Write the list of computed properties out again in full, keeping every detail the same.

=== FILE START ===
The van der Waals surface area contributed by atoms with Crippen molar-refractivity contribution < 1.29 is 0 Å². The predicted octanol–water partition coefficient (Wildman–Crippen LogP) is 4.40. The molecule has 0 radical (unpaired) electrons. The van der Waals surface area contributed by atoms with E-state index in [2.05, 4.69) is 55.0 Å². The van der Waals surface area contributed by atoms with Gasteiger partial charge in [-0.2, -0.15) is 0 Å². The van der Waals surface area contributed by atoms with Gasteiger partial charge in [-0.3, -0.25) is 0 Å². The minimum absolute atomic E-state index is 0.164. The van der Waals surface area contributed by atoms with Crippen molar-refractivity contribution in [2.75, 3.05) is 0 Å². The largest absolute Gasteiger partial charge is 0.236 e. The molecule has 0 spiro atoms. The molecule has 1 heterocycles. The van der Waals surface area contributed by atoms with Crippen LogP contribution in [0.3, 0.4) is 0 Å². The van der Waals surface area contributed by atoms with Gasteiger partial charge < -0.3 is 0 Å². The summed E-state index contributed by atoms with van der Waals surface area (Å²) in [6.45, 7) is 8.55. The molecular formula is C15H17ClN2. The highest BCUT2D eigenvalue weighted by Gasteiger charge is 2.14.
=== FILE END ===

The van der Waals surface area contributed by atoms with Crippen molar-refractivity contribution < 1.29 is 0 Å². The predicted octanol–water partition coefficient (Wildman–Crippen LogP) is 4.40. The molecule has 0 radical (unpaired) electrons. The van der Waals surface area contributed by atoms with E-state index in [2.05, 4.69) is 55.0 Å². The van der Waals surface area contributed by atoms with Gasteiger partial charge in [-0.2, -0.15) is 0 Å². The van der Waals surface area contributed by atoms with Gasteiger partial charge in [-0.3, -0.25) is 0 Å². The minimum absolute atomic E-state index is 0.164. The van der Waals surface area contributed by atoms with Crippen molar-refractivity contribution in [2.75, 3.05) is 0 Å². The largest absolute Gasteiger partial charge is 0.236 e. The molecule has 0 spiro atoms. The molecule has 1 heterocycles. The van der Waals surface area contributed by atoms with Crippen LogP contribution in [0.3, 0.4) is 0 Å². The van der Waals surface area contributed by atoms with Gasteiger partial charge < -0.3 is 0 Å². The summed E-state index contributed by atoms with van der Waals surface area (Å²) in [6.45, 7) is 8.55. The molecular formula is C15H17ClN2. The highest BCUT2D eigenvalue weighted by Gasteiger charge is 2.14.